Skip to content
Find a Park > Eyre Peninsula

Yellabinna Regional Reserve

  • Campfires Permitted
  • Camping
  • 4WD


Experience the wilderness of sparsely vegetated red sand dunes that characterise Yellabinna Regional Reserve and Wilderness Protection Area.

The stark contrast of red sand and blue sky is a photographer's delight, while the park also offers various tracks to explore by 4WD. Rare wildlife can also be found, including scarlet-chested parrots, major mitchell cockatoos, thorny devils, sand hill dunnarts and malleefowl.

Mt Finke (137 km north of Ceduna) is a predominant rocky outcrop, rising abruptly from the surrounding open shrublands and offering spectacular views (particularly at sunset) across the vast landscape.

Opening hours

Open 24 hours a day, seven days a week.

This park is closed on days of Catastrophic Fire Danger and may be closed on days of Extreme Fire Danger.

Listen to the local area radio station for the latest updates and information on fire safety. 

Contact details

Natural Resource Office - Ceduna

Phone: (+61 8) 8625 3144

For online bookings enquiries please email:

Getting there

Yellabinna Regional Reserve and Wilderness Protection Area is located 30km north of Ceduna. Access to the park is via the Googs Track only. Travel from south to north is recommended.

Assistance dogs

Assistance dogs are permitted in most public places and are therefore welcome in South Australia’s parks and reserves. Assistance dogs must be appropriately restrained on a lead and remain under your effective control at all times while in a park or reserve.

As per the dogs in parks and reserves policy, if the dog is not an accredited assistance dog, they must be trained to assist a person with a disability to alleviate that disability and meet standards of hygiene and behaviour appropriate for a dog in a public place. However, refusal may be given if the person with the disability is unable to produce evidence the dog is an assistance dog with the appropriate training.

Before taking your assistance dog into a park that does not normally allow dogs, it is highly recommended that you contact us so we can provide you with the latest information on any potential hazards within specific parks that may affect your dog. Please contact the park via the contact details provided under the contact tab or call the information line on (+61 8) 8204 1910.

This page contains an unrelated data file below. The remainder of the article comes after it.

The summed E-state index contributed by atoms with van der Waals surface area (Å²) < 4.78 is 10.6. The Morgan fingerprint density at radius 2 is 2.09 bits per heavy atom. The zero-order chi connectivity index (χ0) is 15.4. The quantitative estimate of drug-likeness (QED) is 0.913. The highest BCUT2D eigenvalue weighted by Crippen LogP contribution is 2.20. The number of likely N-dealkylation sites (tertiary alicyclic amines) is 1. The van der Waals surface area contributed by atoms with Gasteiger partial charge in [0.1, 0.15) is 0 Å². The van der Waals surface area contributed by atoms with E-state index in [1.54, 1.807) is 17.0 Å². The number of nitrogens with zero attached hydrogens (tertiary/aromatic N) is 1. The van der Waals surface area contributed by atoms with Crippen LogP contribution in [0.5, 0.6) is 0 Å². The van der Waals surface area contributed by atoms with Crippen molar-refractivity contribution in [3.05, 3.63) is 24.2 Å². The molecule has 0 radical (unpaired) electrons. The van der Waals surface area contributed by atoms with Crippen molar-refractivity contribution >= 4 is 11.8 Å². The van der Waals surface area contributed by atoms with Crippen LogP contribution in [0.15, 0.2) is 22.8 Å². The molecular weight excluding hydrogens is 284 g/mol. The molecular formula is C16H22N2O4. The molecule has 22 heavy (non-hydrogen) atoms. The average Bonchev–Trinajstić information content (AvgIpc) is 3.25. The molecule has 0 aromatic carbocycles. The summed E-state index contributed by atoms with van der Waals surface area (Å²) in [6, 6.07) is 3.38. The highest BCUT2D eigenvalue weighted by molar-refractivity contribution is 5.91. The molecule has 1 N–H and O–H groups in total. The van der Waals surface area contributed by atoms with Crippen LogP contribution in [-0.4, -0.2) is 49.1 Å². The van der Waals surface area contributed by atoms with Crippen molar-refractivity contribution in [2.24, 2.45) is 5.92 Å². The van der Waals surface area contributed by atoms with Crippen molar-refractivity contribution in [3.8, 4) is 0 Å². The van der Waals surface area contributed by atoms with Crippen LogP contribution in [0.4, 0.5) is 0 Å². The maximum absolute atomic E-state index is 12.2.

Dogs not allowed

Dogs are not permitted in this park.

Discover which parks you can walk your dog in on our find a park tool or read 12 dog-friendly walks in Adelaide Parks by Good Living for inspiration.


  • There are campsites where campfires are permitted within this park.

Useful information

  • There is no mobile phone coverage in the park.

Outback Road Report

1300 361 033 (24-hour automated service)
Northern and Western South Australian Outback Roads Temporary Closures, Restrictions and Warnings Report

  • Important: Collection of firewood within National Parks is prohibited.

Traditional owners

Aboriginal peoples have occupied, enjoyed and managed the lands and waters of this State for thousands of generations. For Aboriginal first nations, creation ancestors laid down the laws of the Country and bestowed a range of customary rights and obligations to the many Aboriginal Nations across our state. 

There are many places across the State that have great spiritual significance to Aboriginal first nations.  At some of these places Aboriginal cultural protocols, such as restricted access, are promoted and visitors are asked to respect the wishes of Traditional Owners.

In places where protocols are not promoted visitors are asked to show respect by not touching or removing anything, and make sure you take all your rubbish with you when you leave.

Aboriginal peoples continue to play an active role in caring for their Country, including in parks across South Australia. 

Plants and animals

Flora and fauna species lists

To download flora (plants) and fauna (animals) species lists for this park, use the 'Create Simple Species List' tab under 'Flora Tools' or 'Fauna Tools'  in NatureMaps

European history

The history of Goog's Road (now known as Goog's Track)

For many years, Goog (John) and Jenny Denton had stood on the back verandah of the Lone Oak farmhouse, looking north and wondering what was out there in the scrub. They decided to find out for themselves. In 1973, they set out to build Googs Road – from Lone Oak farm to Tarcoola.

Goog and Jenny Denton, their children (Martin, Debbie and Jeffery) together with Denis Beattie (Jenny’s brother and Goog’s mate) began the memorable task of building the road in June 1973.

Clearing the track began with a Fordson tractor fitted with a front-end loader blade and a Toyota two wheel drive ute. Then the going got tougher and the sandhills bigger and steeper. At this point it was decided that a bulldozer and four-wheel drives were needed, so the Allis Chalmers HD14 was employed. Work on the road proceeded for another two years, on weekends only.

Roughly 55kms up the road, and eighteen months later, a shack was built, which served as a base camp for the rest of the road through to Mount Finke. At this site the road branches north to Mount Finke. The shack was removed in 1977, at the request of the National Parks and Wildlife Service. Opposite this site, are memorials to Goog Denton and eldest son, Martin “Dinger” Denton.

Seven kilometres north from the shack, progress on the road came to a halt for about sic months, due to problems with the dozer and other commitments.

All fuel, water and supplies were carted up on the back of three land rovers. Considerable fuel and supplies were donated by various local people, to assist in the process of making the road to Tarcoola – they could see the value of such a road. Without their support, it would not have been possible to complete the road. The costs involved in clearing the way were enormous and Goog and Jenny would not have been able to do it on their own.